I’m just going to come right out and say it. In terms of talent, the Packers have an embarrassment of riches.
I know this probably isn’t news to anyone who follows the Packers, but the reason I bring it up is to highlight a less rosy side to the Packers good fortune. Namely, that they literally have more players than they can handle at some positions.
Knowing that, it might be time for the Packers to make some moves. Beyond the players they may lose via free agency (Cullen Jenkins, James Jones, etc.), I wouldn’t be surprised to see Ted Thompson make a trade or two to free-up cap space and/or pick up some extra draft picks down the road.
Once the league year begins (or, rather, if it begins), the following is a list of players most likely to be dealt prior to the season (in ascending order):
Likelihood of being traded: 20 percent
Flynn’s number would have been a lot higher had the Packers drafted a quarterback in last month’s draft.
After Flynn’s marvelous performance against heavily favored New England following Aaron Rodgers’ second concussion last season, rumors of him being coveted by a number of teams looking for a new quarterback began almost immediately.
There is no doubt that trading Flynn could yield solid value in return (either future draft picks or another player), but that would leave the Packers scrambling to fill the backup role with a free-agent veteran.
Those veteran options are also a bit of a risk, as they are likely to be in the twilight of their career. That isn't always a recipe for success. Remember when the Bears briefly played Todd Collins in the NFC Championship game?
I do, too. Ouch.
For that reason, among many others, I think Flynn will remain the backup in Green Bay next season.
Likelihood of being traded: 30 percent
With the emergence of James Starks at the end of last season and the recent drafting of Alex Green, Ryan Grant’s hold on the starting running back position is decidedly more tenuous.
Many people were quick to count Grant out following the season, but I personally think trading Grant would be an unwise move.
Hopefully, Ted Thompson agrees with me.
Consider Grant’s stat lines from 2008 and 2009:
2008: 312 attempts, 1,203 yards, 3.9-yard average, 4 touchdowns.
2009: 282 attempts, 1,253 yards, 4.4-yard average, 11 touchdowns.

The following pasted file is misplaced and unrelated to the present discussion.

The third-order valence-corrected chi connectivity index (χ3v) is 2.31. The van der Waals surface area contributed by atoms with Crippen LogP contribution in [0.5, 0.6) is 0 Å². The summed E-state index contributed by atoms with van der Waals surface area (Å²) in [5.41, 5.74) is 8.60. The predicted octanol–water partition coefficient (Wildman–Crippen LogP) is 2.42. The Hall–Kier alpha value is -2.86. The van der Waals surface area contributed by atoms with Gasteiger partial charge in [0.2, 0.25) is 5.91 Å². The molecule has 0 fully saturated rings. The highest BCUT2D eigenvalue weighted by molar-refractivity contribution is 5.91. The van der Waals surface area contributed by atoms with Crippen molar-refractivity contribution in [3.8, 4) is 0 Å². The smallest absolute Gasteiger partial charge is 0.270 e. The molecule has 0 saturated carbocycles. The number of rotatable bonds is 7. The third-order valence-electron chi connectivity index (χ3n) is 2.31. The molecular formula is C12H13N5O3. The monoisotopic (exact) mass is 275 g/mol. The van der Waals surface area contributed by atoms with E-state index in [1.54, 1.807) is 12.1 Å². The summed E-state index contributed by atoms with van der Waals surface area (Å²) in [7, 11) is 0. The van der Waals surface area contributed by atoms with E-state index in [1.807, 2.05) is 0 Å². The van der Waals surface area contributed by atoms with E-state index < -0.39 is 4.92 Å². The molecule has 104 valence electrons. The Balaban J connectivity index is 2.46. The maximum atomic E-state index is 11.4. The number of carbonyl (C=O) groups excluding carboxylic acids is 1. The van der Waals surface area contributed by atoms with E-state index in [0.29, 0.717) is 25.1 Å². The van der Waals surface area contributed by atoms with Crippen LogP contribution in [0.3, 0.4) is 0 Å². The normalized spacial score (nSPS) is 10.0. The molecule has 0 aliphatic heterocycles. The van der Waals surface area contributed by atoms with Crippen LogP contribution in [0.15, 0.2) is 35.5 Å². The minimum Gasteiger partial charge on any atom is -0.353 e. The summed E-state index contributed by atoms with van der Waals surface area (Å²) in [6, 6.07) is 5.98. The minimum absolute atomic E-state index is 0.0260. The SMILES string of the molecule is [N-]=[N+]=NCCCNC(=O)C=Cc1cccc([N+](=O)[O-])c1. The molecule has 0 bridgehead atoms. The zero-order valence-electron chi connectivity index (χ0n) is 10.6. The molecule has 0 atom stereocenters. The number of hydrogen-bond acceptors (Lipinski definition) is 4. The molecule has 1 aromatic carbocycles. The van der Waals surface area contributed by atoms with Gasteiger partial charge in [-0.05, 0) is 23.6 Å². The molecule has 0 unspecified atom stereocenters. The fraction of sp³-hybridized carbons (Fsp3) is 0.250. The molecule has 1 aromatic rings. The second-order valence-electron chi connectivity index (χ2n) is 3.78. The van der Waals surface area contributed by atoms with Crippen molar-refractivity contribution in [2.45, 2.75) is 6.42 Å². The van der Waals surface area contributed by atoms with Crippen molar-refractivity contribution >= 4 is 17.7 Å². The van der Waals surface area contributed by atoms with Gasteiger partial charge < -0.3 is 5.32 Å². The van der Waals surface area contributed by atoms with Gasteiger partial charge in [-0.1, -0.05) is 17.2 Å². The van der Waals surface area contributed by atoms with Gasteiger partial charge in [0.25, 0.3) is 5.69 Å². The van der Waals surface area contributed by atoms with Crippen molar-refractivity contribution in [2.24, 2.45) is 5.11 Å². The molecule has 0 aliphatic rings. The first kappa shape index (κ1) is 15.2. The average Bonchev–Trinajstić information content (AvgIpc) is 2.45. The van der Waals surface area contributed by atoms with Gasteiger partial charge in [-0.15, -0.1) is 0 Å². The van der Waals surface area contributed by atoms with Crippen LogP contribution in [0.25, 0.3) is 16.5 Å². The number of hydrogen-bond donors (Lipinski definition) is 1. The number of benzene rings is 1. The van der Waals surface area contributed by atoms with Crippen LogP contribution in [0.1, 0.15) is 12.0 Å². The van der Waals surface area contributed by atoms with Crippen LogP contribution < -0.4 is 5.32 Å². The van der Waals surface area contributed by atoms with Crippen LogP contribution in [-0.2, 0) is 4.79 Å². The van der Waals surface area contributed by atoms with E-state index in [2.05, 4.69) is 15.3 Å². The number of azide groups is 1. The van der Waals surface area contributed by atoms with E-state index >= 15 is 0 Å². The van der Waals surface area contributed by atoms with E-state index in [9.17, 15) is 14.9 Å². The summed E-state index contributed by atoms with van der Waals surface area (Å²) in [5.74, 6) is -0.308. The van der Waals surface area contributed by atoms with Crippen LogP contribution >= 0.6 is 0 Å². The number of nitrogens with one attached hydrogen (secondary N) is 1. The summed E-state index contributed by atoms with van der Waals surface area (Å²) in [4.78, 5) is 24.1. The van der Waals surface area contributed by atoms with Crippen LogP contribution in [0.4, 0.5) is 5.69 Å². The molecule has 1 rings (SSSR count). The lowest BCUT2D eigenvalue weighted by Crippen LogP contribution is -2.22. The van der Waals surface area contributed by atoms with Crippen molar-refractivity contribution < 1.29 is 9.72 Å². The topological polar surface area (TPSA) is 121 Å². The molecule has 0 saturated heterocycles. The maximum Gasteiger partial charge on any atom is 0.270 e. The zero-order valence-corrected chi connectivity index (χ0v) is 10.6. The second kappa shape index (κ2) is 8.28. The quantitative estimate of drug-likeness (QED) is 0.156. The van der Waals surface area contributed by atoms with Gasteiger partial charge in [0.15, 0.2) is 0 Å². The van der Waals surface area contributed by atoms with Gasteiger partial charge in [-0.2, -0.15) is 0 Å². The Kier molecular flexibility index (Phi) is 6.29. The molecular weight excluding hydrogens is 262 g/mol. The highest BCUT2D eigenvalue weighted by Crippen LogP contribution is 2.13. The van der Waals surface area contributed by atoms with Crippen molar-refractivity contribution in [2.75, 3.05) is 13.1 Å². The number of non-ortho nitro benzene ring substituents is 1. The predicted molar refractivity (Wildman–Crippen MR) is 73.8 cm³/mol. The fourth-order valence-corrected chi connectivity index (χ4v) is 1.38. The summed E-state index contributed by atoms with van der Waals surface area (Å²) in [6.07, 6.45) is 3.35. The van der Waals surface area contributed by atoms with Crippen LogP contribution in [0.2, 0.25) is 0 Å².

Those are top-15 stats. Yes, James Starks looks like he could be the future at RB for the Packers and Alex Green may prove to be a great back as well, but we know what to expect from Grant.
That should count for something.
Losing him would put the Packers ground attack in the hands of two largely untested young players. With Mike McCarthy clearly wanting a more balanced offense next season, that is an especially risky proposition.
Coming from the opposite side, the trade market for Grant isn’t likely to yield a great deal of value in return. Not only will Grant provoke injury concerns from other teams, but he is expensive. Including bonuses, his salary could hit upwards of $6 million in 2011.
Add all that up and I would expect to see Grant in a Packers uniform next season.
Likelihood of being traded: 35 percent
One way or another, I think Nick Barnett will be playing somewhere other than Green Bay next season.
After spending the final 12 regular season games and all of the playoffs on the injured reserve list, Barnett very likely lost his job at ILB. The Packers have recently made long-term commitments to A.J. Hawk and Desmond Bishop, who are likely to begin the season as the starters.
With over $5 million due in salary next season, Barnett is not exactly a financially savvy backup. The problem is, that salary also makes him bad trade bait.
Another player that will have the “injury risk” tag stuck to him in the trade market, I think Barnett’s future is on the waiver wire. He will turn 30 this month and is likely no longer in the long-term plans of the Green Bay Packers.
He has had a good career in Green Bay, but I think he has played his last game at Lambeau Field.
Likelihood of being traded: 45 percent
Brandon Chillar is unfortunately stuck in the same boat as Nick Barnett. With Desmond Bishop and A.J. Hawk holding down the two ILB spots, there won’t be many snaps available to Chillar.
At a year-and-a-half younger and over $1 million cheaper, however, the options available for handling Chillar are much more diverse.
I wouldn’t expect him to fetch a particularly high price on the open market (perhaps a third-round pick), but could imagine more than a few teams being interested in his services.
I could also see the Packers keeping Chillar next season and using him as the primary backup for Hawk and Bishop. At just under $4 million, Chillar isn’t cheap, but he also isn’t prohibitively expensive. He knows the system and could seamlessly step in if Green Bay is again bitten by the injury bug (knock on wood).
His status is a bit uncertain, but I expect to see him on the Packers sideline next season.
Likelihood of being traded: 50 percent
I’m just as surprised as the next person that Quarless’ future in Green Bay would be in doubt after only one season, but after the Packers drafted two tight ends in last month’s draft, it’s hard to be optimistic.
Quarless did an average job at best filling in for injured Jermichael Finley, and with the highly talented D.J. Williams coming into camp and Finley returning from IR, Quarless may find himself on the outside looking in.
At just 22, however, Quarless may get some decent attention on the free-agent market. He is a gifted athlete and the TE position is becoming an increasingly important weapon in passing games around the NFL. That makes him an interesting piece of trade bait.
His salary ($365,606 in 2010) can easily fit under almost any team’s cap, and I would be surprised if the Packers didn’t at least shop him around once the lockout ends.